Unless their last names are “Avis” or “Budget”, however, they won’t have any luck. The Captiva is a fleet-only model designed to keep the Mexican SRX/Captiva plant humming. If you reserve an “SUV” from a GM-affiliated rental company, odds are you will be receiving a Captiva.

What’s good about this idea? Well, it keeps Mexico working, which is important to GM. It also keeps Equinoxes out of fleets, which is good because four-cylinder Equinoxes have been thin on the ground at dealers for some time now. When my brother went to buy his Equinox last year, he had to do some serious looking around. V-6 models and unpopular option combos were about all you could get without waiting.

What’s bad about this idea? Once again, GM is selling an old vehicle through fleets. This doesn’t help the brand’s image, and it ensures that a lot of people have their first “GM experience” in an obsolete car. The Captiva is five years old and hasn’t been revamped even slightly.

Since the Captiva isn’t sold in dealers, even if people do enjoy a Captiva rental, they can’t convert it into Chevrolet ownership. Instead, they will be shown an Equinox, which isn’t really the same vehicle, doesn’t drive the same, and isn’t priced to the same value standard as the outgoing Vue. The same is true for those Vue owners who would like to get something similar. It’s Equinox or nothing for these buyers, who are then forced to watch a parade of Captivas leaving the airport every afternoon.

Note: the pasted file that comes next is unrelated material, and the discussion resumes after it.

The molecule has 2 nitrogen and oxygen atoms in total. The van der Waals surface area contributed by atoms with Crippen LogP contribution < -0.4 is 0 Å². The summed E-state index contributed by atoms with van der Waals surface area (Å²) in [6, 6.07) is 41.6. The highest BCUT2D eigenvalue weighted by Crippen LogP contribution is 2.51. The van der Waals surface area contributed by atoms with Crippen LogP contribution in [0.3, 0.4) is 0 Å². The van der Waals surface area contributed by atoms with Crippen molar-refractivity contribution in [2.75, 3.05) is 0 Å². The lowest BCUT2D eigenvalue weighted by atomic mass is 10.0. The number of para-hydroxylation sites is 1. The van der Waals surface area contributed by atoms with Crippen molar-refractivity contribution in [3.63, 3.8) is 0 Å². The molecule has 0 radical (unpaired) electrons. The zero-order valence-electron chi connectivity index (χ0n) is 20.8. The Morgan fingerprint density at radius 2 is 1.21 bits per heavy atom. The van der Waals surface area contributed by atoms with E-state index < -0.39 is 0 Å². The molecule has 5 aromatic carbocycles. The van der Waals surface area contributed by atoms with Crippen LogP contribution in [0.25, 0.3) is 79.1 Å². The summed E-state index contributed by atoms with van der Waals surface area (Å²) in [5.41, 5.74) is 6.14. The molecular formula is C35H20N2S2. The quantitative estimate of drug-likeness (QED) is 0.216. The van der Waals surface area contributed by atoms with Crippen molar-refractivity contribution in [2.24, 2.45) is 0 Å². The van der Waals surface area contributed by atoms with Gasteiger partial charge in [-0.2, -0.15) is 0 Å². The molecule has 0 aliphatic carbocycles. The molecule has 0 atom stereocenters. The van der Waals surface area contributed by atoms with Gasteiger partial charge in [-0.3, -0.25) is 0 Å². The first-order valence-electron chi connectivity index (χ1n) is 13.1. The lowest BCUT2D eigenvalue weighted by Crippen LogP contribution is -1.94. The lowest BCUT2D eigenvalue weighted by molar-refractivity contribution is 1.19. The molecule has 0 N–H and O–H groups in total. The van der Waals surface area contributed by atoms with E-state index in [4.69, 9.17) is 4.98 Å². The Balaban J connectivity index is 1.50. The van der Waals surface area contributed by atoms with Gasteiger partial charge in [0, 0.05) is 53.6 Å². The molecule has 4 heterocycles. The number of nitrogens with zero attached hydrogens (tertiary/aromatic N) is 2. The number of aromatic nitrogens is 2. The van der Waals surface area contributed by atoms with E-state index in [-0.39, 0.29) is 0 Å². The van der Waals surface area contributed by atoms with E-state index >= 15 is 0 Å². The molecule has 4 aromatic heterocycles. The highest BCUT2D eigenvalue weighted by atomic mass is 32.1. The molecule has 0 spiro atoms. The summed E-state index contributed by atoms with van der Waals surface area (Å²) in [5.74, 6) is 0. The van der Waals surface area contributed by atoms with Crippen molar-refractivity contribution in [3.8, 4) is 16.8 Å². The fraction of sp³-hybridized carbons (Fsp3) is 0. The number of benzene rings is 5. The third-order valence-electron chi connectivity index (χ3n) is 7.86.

What will the resale value of ex-fleet Captivas be? Will they sit next to Equinoxes at used-car lots? Will parts be widely available? Will GMAC finance them at attractive rates? What will it cost GM in the long run to keep Mexico humming at full chat?

Short-term thinking at the expense of long-term benefit is, of course, the truest hallmark of GM. It’s outlasted the soft-square seatbelt buckles, the Rallye steel wheels, and the formal roofline. Nothing says “GM” like chasing today’s dollar. It’s tempting, and depressing, to think that it will ever be so.

In the meantime, TTACers on the lookout for a nice, solid pre-owned SUV might want to check out the Captiva when it appears at the auctions. It’s not as “Premium” as an SRX, and it’s not as, um, “2″ as an Equinox, but it will be dirt-cheap and rather satisfying for the price. In fact, from a certain point of VUE, it might even be CAPTIVAting. Chuckle.